Frederick and Jack Nunns were born in Ireland on January 30, 1858, and before he had turned twenty, Frederick had set off to travel the world. He traveled alone to London and then to Morocco, where Jack joined him, together, the twin brothers ventured to Australia, New Zealand, and Cape Town, South Africa where Fred was a Mounted Police Man. The brothers emigrated to Canada and settled in the Campbell River area in 1887. They had plans to start a farm. They pre-empted several hundred acres just up from the estuary on the Campbell River. It was tough to work the land but they cleared a large portion and did indeed build a farm.
Over the years many relatives of Fred and Jack would arrive in the area, some staying only briefly, and others remaining for many years. We know this because Frederick Nunns kept a detailed journal of his life in the Campbell River area. His entries were most often short and mostly talked about the weather, occasionally, he would add details about other settlers or exciting things that happened on the farm. Some of the families that he knew and had interacted with quite often were mentioned in the journal. One of the families Nunns had contact with the Quocksister family who were a well-known First Nation family in the area. Another family he mentioned quite often was another settler who had arrived in 1890, Edward B. Hill, Mr. Hill had 160 acres south of Fred’s place, in what is now the downtown business core. We know a lot about the early years in Campbell River and about the lives of the first settlers because of Fred’s Journal. There are copies available that you can read at the Museum’s Archives Research Centre.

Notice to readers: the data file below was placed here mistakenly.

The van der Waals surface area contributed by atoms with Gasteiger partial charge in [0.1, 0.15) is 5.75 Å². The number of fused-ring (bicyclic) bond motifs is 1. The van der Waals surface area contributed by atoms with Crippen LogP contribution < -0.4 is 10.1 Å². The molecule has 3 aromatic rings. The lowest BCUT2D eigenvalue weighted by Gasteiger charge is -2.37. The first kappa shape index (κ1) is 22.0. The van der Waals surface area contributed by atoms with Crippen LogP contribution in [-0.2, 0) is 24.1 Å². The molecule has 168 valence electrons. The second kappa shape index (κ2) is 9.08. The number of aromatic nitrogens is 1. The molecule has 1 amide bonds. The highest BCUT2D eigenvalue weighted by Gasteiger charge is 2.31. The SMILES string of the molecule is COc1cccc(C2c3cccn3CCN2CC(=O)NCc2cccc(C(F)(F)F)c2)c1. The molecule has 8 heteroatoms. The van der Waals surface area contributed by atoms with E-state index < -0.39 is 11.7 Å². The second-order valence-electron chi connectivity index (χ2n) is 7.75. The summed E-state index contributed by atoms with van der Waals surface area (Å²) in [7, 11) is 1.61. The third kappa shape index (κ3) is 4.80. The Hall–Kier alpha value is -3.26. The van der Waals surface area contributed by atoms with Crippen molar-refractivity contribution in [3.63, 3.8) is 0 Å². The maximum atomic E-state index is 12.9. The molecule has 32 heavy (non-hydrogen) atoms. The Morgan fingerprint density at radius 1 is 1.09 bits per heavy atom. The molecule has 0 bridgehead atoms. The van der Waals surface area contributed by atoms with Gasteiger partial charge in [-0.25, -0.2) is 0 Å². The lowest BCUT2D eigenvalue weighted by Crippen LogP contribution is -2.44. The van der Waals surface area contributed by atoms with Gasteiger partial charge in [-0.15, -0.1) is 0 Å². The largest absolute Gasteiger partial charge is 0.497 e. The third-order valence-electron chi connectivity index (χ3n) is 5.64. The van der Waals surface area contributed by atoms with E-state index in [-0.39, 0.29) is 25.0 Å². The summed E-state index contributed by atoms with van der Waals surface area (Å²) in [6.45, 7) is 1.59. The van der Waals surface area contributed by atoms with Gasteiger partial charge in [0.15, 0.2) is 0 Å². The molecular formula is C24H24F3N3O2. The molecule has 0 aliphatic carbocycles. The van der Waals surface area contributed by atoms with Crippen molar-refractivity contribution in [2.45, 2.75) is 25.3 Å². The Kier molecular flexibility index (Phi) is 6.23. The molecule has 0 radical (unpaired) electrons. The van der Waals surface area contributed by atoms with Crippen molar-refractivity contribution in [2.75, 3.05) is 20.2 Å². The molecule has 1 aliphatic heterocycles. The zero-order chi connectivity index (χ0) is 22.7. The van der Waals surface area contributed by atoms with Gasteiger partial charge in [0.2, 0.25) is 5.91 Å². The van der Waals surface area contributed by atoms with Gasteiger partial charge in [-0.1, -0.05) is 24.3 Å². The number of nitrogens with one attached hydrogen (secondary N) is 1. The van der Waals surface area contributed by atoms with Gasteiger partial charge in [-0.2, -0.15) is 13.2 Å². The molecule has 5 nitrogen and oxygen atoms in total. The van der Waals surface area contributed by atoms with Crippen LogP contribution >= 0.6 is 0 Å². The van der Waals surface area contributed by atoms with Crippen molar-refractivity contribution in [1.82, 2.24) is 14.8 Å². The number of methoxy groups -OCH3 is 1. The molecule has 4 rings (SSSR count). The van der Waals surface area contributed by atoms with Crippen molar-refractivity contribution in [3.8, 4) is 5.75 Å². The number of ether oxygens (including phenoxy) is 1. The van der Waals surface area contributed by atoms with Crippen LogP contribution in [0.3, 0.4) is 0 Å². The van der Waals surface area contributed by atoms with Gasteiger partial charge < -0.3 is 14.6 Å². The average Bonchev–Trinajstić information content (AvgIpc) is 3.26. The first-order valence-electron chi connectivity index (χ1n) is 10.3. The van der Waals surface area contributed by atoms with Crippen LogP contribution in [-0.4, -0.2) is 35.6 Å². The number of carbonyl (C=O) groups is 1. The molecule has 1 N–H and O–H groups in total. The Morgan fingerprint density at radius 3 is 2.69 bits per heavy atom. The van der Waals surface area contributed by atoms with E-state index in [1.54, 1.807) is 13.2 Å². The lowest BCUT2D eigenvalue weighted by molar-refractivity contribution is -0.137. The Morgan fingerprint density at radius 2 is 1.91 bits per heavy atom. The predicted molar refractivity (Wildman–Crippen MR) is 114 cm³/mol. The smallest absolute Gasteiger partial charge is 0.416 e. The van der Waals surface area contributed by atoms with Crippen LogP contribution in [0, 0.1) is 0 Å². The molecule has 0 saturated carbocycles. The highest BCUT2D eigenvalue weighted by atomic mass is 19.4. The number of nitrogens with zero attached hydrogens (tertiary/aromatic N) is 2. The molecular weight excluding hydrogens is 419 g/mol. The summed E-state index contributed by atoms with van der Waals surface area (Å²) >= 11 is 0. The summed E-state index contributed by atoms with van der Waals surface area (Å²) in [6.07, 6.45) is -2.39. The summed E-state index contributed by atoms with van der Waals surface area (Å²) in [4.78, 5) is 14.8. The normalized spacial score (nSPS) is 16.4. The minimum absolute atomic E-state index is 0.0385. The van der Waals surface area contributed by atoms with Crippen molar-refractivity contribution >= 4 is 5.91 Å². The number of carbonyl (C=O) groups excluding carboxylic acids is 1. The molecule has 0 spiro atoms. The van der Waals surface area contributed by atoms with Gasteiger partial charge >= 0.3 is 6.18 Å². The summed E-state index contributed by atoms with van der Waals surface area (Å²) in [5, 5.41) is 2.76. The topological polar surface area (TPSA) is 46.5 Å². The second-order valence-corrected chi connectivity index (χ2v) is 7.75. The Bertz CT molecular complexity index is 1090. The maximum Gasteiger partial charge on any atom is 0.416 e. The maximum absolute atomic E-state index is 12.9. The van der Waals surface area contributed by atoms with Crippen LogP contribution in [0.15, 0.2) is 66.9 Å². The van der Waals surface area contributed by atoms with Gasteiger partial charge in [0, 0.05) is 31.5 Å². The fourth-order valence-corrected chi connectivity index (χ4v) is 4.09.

Fred’s life was tough as it was for the other settlers but through hard work, they created a life here for themselves. One of the recurring themes here was the fact that they could all rely upon each other in times of need. They would offer a hot meal and a place to sleep to travel-weary visitors without hesitation and help with any construction that was being done by a neighbor in need.
Fred Nunns was no exception to this rule and was known for his kindness, but he was also known as a bit of a recluse. He was an eccentric old gentleman that spoke little but always with intelligence. According to Mr. Campbell, the first school teacher in the community. Mr. Campbell had boarded with Fred for several months. He said that Fred had some strange rituals in the morning. No matter the time of year, Fred would get up, light the stove, and while still wearing his pajamas would walk down to the river, wade into his waist, and proceed to wash up. Then he would walk back to his cabin, remove his pajamas, and hang them behind the stove, where they would dry before bedtime.
In 1923 Fred had been to visit a dentist to have six abscessed and painful teeth removed, they had used Novocaine during the removal, he collapsed after the treatment and died, they suspect that it was an overdose from the Novocaine. Fred has left a legacy though and his name lives on, The Nunns Creek Park is one of the places that keeps his name alive, it’s a wonderful park where there are several ballparks and a loggers sports area that has some of the best loggers from the Pacific Northwest compete for the honor of being labeled the best. The park has many trails that let one wonder about the wetlands, the birdlife here is just incredible.
When the Campbell River Museum created the Puppet Theatre, the first two plays were about Fred. Over the years since then, many more stories about this early settler were made into puppet plays. Children of all ages love stories like Fred Nunns